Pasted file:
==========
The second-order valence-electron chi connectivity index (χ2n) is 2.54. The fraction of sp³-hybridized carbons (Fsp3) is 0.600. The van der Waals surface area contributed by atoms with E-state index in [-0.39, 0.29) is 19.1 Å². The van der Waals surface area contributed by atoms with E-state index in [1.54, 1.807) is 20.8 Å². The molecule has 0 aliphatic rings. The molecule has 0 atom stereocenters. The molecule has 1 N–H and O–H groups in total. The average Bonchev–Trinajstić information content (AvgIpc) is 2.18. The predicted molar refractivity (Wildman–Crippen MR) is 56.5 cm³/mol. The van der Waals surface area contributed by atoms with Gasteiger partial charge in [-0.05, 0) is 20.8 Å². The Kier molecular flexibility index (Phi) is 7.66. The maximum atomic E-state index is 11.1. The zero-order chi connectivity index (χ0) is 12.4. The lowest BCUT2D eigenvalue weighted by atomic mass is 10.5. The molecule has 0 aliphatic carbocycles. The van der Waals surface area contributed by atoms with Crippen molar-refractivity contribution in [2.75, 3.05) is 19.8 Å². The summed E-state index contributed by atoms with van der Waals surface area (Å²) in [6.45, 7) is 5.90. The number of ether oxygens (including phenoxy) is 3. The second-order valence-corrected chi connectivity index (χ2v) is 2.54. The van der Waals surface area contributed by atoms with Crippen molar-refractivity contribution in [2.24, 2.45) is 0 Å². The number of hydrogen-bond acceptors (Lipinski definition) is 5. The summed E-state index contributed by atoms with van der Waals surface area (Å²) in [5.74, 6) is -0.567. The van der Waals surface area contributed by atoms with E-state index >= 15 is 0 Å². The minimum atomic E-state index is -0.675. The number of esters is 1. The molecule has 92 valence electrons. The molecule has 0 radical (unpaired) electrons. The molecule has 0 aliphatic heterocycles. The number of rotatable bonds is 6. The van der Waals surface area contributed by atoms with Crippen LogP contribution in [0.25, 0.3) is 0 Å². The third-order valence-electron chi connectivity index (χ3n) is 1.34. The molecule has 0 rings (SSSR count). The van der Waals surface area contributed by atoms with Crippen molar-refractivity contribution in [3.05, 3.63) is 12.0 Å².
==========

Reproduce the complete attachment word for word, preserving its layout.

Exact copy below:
The second-order valence-electron chi connectivity index (χ2n) is 2.54. The fraction of sp³-hybridized carbons (Fsp3) is 0.600. The van der Waals surface area contributed by atoms with E-state index in [-0.39, 0.29) is 19.1 Å². The van der Waals surface area contributed by atoms with E-state index in [1.54, 1.807) is 20.8 Å². The molecule has 0 aliphatic rings. The molecule has 0 atom stereocenters. The molecule has 1 N–H and O–H groups in total. The average Bonchev–Trinajstić information content (AvgIpc) is 2.18. The predicted molar refractivity (Wildman–Crippen MR) is 56.5 cm³/mol. The van der Waals surface area contributed by atoms with Gasteiger partial charge in [-0.05, 0) is 20.8 Å². The Kier molecular flexibility index (Phi) is 7.66. The maximum atomic E-state index is 11.1. The zero-order chi connectivity index (χ0) is 12.4. The lowest BCUT2D eigenvalue weighted by atomic mass is 10.5. The molecule has 0 aliphatic carbocycles. The van der Waals surface area contributed by atoms with Crippen molar-refractivity contribution in [2.75, 3.05) is 19.8 Å². The summed E-state index contributed by atoms with van der Waals surface area (Å²) in [6.45, 7) is 5.90. The number of ether oxygens (including phenoxy) is 3. The second-order valence-corrected chi connectivity index (χ2v) is 2.54. The van der Waals surface area contributed by atoms with Crippen molar-refractivity contribution in [2.24, 2.45) is 0 Å². The number of hydrogen-bond acceptors (Lipinski definition) is 5. The summed E-state index contributed by atoms with van der Waals surface area (Å²) in [5.74, 6) is -0.567. The van der Waals surface area contributed by atoms with E-state index >= 15 is 0 Å². The minimum atomic E-state index is -0.675. The number of esters is 1. The molecule has 92 valence electrons. The molecule has 0 radical (unpaired) electrons. The molecule has 0 aliphatic heterocycles. The number of rotatable bonds is 6. The van der Waals surface area contributed by atoms with Crippen LogP contribution in [0.25, 0.3) is 0 Å². The third-order valence-electron chi connectivity index (χ3n) is 1.34. The molecule has 0 rings (SSSR count). The van der Waals surface area contributed by atoms with Crippen molar-refractivity contribution in [3.05, 3.63) is 12.0 Å².